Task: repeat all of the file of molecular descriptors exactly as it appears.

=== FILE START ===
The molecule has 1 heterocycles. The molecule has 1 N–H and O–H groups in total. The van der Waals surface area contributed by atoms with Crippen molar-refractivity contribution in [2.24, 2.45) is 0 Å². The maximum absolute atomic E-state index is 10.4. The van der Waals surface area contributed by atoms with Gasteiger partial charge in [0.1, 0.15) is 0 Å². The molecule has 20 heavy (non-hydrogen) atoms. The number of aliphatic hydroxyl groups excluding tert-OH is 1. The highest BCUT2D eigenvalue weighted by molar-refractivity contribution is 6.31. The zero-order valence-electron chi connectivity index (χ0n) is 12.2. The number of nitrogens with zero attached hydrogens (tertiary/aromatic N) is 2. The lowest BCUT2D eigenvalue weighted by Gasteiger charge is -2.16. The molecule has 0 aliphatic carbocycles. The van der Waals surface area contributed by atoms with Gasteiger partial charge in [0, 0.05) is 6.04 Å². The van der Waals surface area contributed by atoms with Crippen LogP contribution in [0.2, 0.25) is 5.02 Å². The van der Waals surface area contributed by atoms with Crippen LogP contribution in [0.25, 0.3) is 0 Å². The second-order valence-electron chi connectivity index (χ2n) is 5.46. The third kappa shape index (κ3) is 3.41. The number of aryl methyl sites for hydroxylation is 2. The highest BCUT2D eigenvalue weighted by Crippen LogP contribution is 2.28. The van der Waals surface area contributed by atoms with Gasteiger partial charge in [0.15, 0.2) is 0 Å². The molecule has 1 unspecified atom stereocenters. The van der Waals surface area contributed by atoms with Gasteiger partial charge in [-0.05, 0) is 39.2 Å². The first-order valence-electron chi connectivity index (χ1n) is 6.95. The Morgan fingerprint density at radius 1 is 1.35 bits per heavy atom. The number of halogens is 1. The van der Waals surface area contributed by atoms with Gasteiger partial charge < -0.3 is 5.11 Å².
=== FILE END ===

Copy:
The molecule has 1 heterocycles. The molecule has 1 N–H and O–H groups in total. The van der Waals surface area contributed by atoms with Crippen molar-refractivity contribution in [2.24, 2.45) is 0 Å². The maximum absolute atomic E-state index is 10.4. The van der Waals surface area contributed by atoms with Gasteiger partial charge in [0.1, 0.15) is 0 Å². The molecule has 20 heavy (non-hydrogen) atoms. The number of aliphatic hydroxyl groups excluding tert-OH is 1. The highest BCUT2D eigenvalue weighted by molar-refractivity contribution is 6.31. The zero-order valence-electron chi connectivity index (χ0n) is 12.2. The number of nitrogens with zero attached hydrogens (tertiary/aromatic N) is 2. The lowest BCUT2D eigenvalue weighted by Gasteiger charge is -2.16. The molecule has 0 aliphatic carbocycles. The van der Waals surface area contributed by atoms with Gasteiger partial charge in [0, 0.05) is 6.04 Å². The van der Waals surface area contributed by atoms with Crippen LogP contribution in [0.2, 0.25) is 5.02 Å². The van der Waals surface area contributed by atoms with Crippen LogP contribution in [0.25, 0.3) is 0 Å². The second-order valence-electron chi connectivity index (χ2n) is 5.46. The third kappa shape index (κ3) is 3.41. The number of aryl methyl sites for hydroxylation is 2. The highest BCUT2D eigenvalue weighted by Crippen LogP contribution is 2.28. The van der Waals surface area contributed by atoms with Gasteiger partial charge in [0.15, 0.2) is 0 Å². The molecule has 1 unspecified atom stereocenters. The van der Waals surface area contributed by atoms with Gasteiger partial charge in [-0.05, 0) is 39.2 Å². The first-order valence-electron chi connectivity index (χ1n) is 6.95. The Morgan fingerprint density at radius 1 is 1.35 bits per heavy atom. The number of halogens is 1. The van der Waals surface area contributed by atoms with Gasteiger partial charge < -0.3 is 5.11 Å².